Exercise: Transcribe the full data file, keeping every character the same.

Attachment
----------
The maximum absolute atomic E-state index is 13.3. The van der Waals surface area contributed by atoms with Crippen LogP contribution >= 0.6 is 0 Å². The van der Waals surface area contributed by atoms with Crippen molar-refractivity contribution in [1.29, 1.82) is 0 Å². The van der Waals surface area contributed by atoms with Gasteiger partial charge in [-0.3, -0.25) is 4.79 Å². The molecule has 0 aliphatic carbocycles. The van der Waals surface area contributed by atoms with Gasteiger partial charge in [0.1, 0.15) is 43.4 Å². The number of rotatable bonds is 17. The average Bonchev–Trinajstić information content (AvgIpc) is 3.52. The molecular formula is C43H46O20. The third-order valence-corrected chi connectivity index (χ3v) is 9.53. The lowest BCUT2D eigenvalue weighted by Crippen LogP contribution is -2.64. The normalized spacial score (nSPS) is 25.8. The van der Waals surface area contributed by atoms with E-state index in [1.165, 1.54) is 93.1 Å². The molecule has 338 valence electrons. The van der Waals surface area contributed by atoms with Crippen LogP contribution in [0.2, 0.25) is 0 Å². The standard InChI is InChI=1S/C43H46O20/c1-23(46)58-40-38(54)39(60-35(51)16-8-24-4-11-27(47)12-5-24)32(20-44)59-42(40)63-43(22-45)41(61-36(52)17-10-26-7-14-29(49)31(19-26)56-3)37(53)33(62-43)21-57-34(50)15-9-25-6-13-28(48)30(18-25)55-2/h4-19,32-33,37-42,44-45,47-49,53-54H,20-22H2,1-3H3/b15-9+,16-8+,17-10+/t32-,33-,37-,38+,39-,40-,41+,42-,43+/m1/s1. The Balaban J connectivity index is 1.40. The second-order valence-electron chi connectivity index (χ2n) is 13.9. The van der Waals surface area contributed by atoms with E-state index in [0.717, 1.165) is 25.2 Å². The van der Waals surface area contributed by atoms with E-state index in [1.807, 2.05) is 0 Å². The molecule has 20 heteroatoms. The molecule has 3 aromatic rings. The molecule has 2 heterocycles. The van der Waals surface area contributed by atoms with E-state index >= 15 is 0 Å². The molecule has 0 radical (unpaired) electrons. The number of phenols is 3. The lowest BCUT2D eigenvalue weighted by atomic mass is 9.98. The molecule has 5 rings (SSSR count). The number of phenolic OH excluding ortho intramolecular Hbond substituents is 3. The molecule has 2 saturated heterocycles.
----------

The maximum absolute atomic E-state index is 13.3. The van der Waals surface area contributed by atoms with Crippen LogP contribution >= 0.6 is 0 Å². The van der Waals surface area contributed by atoms with Crippen molar-refractivity contribution in [1.29, 1.82) is 0 Å². The van der Waals surface area contributed by atoms with Gasteiger partial charge in [-0.3, -0.25) is 4.79 Å². The molecule has 0 aliphatic carbocycles. The van der Waals surface area contributed by atoms with Gasteiger partial charge in [0.1, 0.15) is 43.4 Å². The number of rotatable bonds is 17. The average Bonchev–Trinajstić information content (AvgIpc) is 3.52. The molecular formula is C43H46O20. The third-order valence-corrected chi connectivity index (χ3v) is 9.53. The lowest BCUT2D eigenvalue weighted by Crippen LogP contribution is -2.64. The normalized spacial score (nSPS) is 25.8. The van der Waals surface area contributed by atoms with E-state index in [1.165, 1.54) is 93.1 Å². The molecule has 338 valence electrons. The van der Waals surface area contributed by atoms with Crippen LogP contribution in [0.2, 0.25) is 0 Å². The standard InChI is InChI=1S/C43H46O20/c1-23(46)58-40-38(54)39(60-35(51)16-8-24-4-11-27(47)12-5-24)32(20-44)59-42(40)63-43(22-45)41(61-36(52)17-10-26-7-14-29(49)31(19-26)56-3)37(53)33(62-43)21-57-34(50)15-9-25-6-13-28(48)30(18-25)55-2/h4-19,32-33,37-42,44-45,47-49,53-54H,20-22H2,1-3H3/b15-9+,16-8+,17-10+/t32-,33-,37-,38+,39-,40-,41+,42-,43+/m1/s1. The Balaban J connectivity index is 1.40. The second-order valence-electron chi connectivity index (χ2n) is 13.9. The van der Waals surface area contributed by atoms with E-state index in [0.717, 1.165) is 25.2 Å². The van der Waals surface area contributed by atoms with E-state index in [1.807, 2.05) is 0 Å². The molecule has 20 heteroatoms. The molecule has 3 aromatic rings. The molecule has 2 heterocycles. The van der Waals surface area contributed by atoms with E-state index >= 15 is 0 Å². The molecule has 0 radical (unpaired) electrons. The number of phenols is 3. The lowest BCUT2D eigenvalue weighted by atomic mass is 9.98. The molecule has 5 rings (SSSR count). The number of phenolic OH excluding ortho intramolecular Hbond substituents is 3. The molecule has 2 saturated heterocycles.